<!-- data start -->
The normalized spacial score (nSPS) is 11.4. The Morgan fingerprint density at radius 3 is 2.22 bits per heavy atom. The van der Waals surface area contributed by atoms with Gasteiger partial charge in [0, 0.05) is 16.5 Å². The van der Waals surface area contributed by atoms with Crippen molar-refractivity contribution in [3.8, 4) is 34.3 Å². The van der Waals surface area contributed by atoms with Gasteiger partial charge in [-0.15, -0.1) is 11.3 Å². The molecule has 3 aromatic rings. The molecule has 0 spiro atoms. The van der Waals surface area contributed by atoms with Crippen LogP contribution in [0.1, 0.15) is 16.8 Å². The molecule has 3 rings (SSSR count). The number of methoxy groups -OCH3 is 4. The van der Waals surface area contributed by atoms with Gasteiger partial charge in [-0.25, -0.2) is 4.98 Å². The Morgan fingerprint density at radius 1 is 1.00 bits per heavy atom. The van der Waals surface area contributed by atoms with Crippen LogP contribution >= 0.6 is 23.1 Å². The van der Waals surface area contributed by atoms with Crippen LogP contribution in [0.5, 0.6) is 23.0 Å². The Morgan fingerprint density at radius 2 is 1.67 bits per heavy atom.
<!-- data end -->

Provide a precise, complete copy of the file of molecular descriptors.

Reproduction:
The normalized spacial score (nSPS) is 11.4. The Morgan fingerprint density at radius 3 is 2.22 bits per heavy atom. The van der Waals surface area contributed by atoms with Gasteiger partial charge in [0, 0.05) is 16.5 Å². The van der Waals surface area contributed by atoms with Crippen molar-refractivity contribution in [3.8, 4) is 34.3 Å². The van der Waals surface area contributed by atoms with Gasteiger partial charge in [-0.15, -0.1) is 11.3 Å². The molecule has 3 aromatic rings. The molecule has 0 spiro atoms. The van der Waals surface area contributed by atoms with Crippen LogP contribution in [0.1, 0.15) is 16.8 Å². The molecule has 3 rings (SSSR count). The number of methoxy groups -OCH3 is 4. The van der Waals surface area contributed by atoms with Gasteiger partial charge in [-0.25, -0.2) is 4.98 Å². The Morgan fingerprint density at radius 1 is 1.00 bits per heavy atom. The van der Waals surface area contributed by atoms with Crippen LogP contribution >= 0.6 is 23.1 Å². The van der Waals surface area contributed by atoms with Crippen LogP contribution in [0.5, 0.6) is 23.0 Å². The Morgan fingerprint density at radius 2 is 1.67 bits per heavy atom.